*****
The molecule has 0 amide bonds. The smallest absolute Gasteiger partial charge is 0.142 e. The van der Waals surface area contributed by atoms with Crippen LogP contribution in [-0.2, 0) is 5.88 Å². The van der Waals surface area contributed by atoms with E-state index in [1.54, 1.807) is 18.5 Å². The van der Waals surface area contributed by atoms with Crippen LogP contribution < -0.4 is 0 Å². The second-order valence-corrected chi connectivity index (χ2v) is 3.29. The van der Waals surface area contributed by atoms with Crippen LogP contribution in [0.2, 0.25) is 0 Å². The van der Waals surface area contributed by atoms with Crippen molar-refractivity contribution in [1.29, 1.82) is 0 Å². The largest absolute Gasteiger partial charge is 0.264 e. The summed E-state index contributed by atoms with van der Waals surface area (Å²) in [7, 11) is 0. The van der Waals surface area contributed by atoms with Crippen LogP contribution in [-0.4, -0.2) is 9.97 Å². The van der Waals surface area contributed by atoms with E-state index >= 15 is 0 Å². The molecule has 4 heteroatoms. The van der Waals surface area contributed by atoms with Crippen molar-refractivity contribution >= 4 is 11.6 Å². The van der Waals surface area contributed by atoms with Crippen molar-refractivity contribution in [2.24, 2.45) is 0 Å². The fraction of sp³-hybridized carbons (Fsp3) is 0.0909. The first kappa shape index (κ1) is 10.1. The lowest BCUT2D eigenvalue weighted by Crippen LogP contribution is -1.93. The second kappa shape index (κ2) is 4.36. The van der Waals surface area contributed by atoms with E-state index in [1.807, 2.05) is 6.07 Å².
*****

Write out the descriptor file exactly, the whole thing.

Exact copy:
The molecule has 0 amide bonds. The smallest absolute Gasteiger partial charge is 0.142 e. The van der Waals surface area contributed by atoms with Crippen LogP contribution in [-0.2, 0) is 5.88 Å². The van der Waals surface area contributed by atoms with E-state index in [1.54, 1.807) is 18.5 Å². The van der Waals surface area contributed by atoms with Crippen LogP contribution < -0.4 is 0 Å². The second-order valence-corrected chi connectivity index (χ2v) is 3.29. The van der Waals surface area contributed by atoms with Crippen LogP contribution in [0.2, 0.25) is 0 Å². The van der Waals surface area contributed by atoms with Crippen molar-refractivity contribution in [1.29, 1.82) is 0 Å². The largest absolute Gasteiger partial charge is 0.264 e. The summed E-state index contributed by atoms with van der Waals surface area (Å²) in [7, 11) is 0. The van der Waals surface area contributed by atoms with Crippen LogP contribution in [-0.4, -0.2) is 9.97 Å². The van der Waals surface area contributed by atoms with E-state index >= 15 is 0 Å². The molecule has 4 heteroatoms. The van der Waals surface area contributed by atoms with Crippen molar-refractivity contribution >= 4 is 11.6 Å². The van der Waals surface area contributed by atoms with Crippen molar-refractivity contribution in [2.24, 2.45) is 0 Å². The fraction of sp³-hybridized carbons (Fsp3) is 0.0909. The first kappa shape index (κ1) is 10.1. The lowest BCUT2D eigenvalue weighted by Crippen LogP contribution is -1.93. The second kappa shape index (κ2) is 4.36. The van der Waals surface area contributed by atoms with E-state index in [1.807, 2.05) is 6.07 Å².